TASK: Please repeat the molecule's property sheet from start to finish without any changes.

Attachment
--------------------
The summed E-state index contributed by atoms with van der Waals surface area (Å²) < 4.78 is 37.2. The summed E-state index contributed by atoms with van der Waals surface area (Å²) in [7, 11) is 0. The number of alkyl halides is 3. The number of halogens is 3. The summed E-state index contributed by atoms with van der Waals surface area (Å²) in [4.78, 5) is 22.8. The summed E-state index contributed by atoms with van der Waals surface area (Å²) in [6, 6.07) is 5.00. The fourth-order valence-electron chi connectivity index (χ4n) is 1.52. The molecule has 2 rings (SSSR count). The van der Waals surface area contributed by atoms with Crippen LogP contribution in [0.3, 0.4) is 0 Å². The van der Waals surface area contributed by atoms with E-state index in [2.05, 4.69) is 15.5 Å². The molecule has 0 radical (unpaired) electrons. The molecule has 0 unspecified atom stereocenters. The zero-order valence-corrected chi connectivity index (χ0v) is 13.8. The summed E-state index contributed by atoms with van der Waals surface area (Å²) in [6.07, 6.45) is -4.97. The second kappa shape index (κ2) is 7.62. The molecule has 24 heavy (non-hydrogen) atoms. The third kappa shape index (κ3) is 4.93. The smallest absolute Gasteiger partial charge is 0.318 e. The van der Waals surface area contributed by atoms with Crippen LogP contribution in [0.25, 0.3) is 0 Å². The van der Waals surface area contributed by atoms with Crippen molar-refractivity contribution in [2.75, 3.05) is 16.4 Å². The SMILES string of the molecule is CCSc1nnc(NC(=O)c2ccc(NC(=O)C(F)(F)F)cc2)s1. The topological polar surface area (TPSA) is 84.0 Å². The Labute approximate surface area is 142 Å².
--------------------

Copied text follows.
The summed E-state index contributed by atoms with van der Waals surface area (Å²) < 4.78 is 37.2. The summed E-state index contributed by atoms with van der Waals surface area (Å²) in [7, 11) is 0. The number of alkyl halides is 3. The number of halogens is 3. The summed E-state index contributed by atoms with van der Waals surface area (Å²) in [4.78, 5) is 22.8. The summed E-state index contributed by atoms with van der Waals surface area (Å²) in [6, 6.07) is 5.00. The fourth-order valence-electron chi connectivity index (χ4n) is 1.52. The molecule has 2 rings (SSSR count). The van der Waals surface area contributed by atoms with Crippen LogP contribution in [0.3, 0.4) is 0 Å². The van der Waals surface area contributed by atoms with E-state index in [2.05, 4.69) is 15.5 Å². The molecule has 0 radical (unpaired) electrons. The molecule has 0 unspecified atom stereocenters. The zero-order valence-corrected chi connectivity index (χ0v) is 13.8. The summed E-state index contributed by atoms with van der Waals surface area (Å²) in [6.07, 6.45) is -4.97. The second kappa shape index (κ2) is 7.62. The molecule has 24 heavy (non-hydrogen) atoms. The third kappa shape index (κ3) is 4.93. The smallest absolute Gasteiger partial charge is 0.318 e. The van der Waals surface area contributed by atoms with Crippen LogP contribution in [0.25, 0.3) is 0 Å². The van der Waals surface area contributed by atoms with Crippen molar-refractivity contribution in [2.75, 3.05) is 16.4 Å². The SMILES string of the molecule is CCSc1nnc(NC(=O)c2ccc(NC(=O)C(F)(F)F)cc2)s1. The topological polar surface area (TPSA) is 84.0 Å². The Labute approximate surface area is 142 Å².